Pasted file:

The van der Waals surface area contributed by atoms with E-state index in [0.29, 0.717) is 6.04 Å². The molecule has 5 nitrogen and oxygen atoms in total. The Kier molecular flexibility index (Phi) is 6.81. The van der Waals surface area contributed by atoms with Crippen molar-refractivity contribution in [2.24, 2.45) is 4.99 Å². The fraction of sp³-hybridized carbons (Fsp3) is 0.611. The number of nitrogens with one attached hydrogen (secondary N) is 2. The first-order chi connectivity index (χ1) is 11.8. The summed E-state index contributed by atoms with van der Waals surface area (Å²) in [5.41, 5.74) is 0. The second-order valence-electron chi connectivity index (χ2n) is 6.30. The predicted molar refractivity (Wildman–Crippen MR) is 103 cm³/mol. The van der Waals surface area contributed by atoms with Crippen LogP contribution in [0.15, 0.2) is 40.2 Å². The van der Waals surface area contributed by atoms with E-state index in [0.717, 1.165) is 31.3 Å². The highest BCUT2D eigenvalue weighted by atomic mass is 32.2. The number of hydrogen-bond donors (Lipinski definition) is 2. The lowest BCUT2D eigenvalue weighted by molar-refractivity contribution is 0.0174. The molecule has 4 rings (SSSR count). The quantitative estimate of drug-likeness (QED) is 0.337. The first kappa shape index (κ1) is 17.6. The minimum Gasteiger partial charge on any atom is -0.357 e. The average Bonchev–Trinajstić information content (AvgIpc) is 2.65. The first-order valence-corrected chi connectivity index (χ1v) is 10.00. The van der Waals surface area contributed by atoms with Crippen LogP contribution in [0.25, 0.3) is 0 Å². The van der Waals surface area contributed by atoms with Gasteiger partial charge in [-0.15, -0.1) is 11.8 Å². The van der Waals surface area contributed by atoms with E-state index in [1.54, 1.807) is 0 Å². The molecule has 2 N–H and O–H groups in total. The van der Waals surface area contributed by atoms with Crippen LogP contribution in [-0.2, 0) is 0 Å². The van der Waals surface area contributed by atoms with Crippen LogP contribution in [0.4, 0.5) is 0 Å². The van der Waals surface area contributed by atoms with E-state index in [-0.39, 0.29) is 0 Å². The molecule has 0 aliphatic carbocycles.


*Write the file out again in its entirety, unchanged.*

The van der Waals surface area contributed by atoms with E-state index in [0.29, 0.717) is 6.04 Å². The molecule has 5 nitrogen and oxygen atoms in total. The Kier molecular flexibility index (Phi) is 6.81. The van der Waals surface area contributed by atoms with Crippen molar-refractivity contribution in [2.24, 2.45) is 4.99 Å². The fraction of sp³-hybridized carbons (Fsp3) is 0.611. The number of nitrogens with one attached hydrogen (secondary N) is 2. The first-order chi connectivity index (χ1) is 11.8. The summed E-state index contributed by atoms with van der Waals surface area (Å²) in [5.41, 5.74) is 0. The second-order valence-electron chi connectivity index (χ2n) is 6.30. The predicted molar refractivity (Wildman–Crippen MR) is 103 cm³/mol. The van der Waals surface area contributed by atoms with Crippen LogP contribution in [0.15, 0.2) is 40.2 Å². The van der Waals surface area contributed by atoms with E-state index in [0.717, 1.165) is 31.3 Å². The highest BCUT2D eigenvalue weighted by atomic mass is 32.2. The number of hydrogen-bond donors (Lipinski definition) is 2. The lowest BCUT2D eigenvalue weighted by molar-refractivity contribution is 0.0174. The molecule has 4 rings (SSSR count). The quantitative estimate of drug-likeness (QED) is 0.337. The first kappa shape index (κ1) is 17.6. The minimum Gasteiger partial charge on any atom is -0.357 e. The average Bonchev–Trinajstić information content (AvgIpc) is 2.65. The first-order valence-corrected chi connectivity index (χ1v) is 10.00. The van der Waals surface area contributed by atoms with Crippen LogP contribution in [0.25, 0.3) is 0 Å². The van der Waals surface area contributed by atoms with Gasteiger partial charge in [-0.15, -0.1) is 11.8 Å². The van der Waals surface area contributed by atoms with E-state index in [1.54, 1.807) is 0 Å². The molecule has 2 N–H and O–H groups in total. The van der Waals surface area contributed by atoms with Crippen LogP contribution in [-0.2, 0) is 0 Å². The van der Waals surface area contributed by atoms with Crippen LogP contribution in [0.4, 0.5) is 0 Å². The van der Waals surface area contributed by atoms with E-state index in [-0.39, 0.29) is 0 Å². The molecule has 0 aliphatic carbocycles.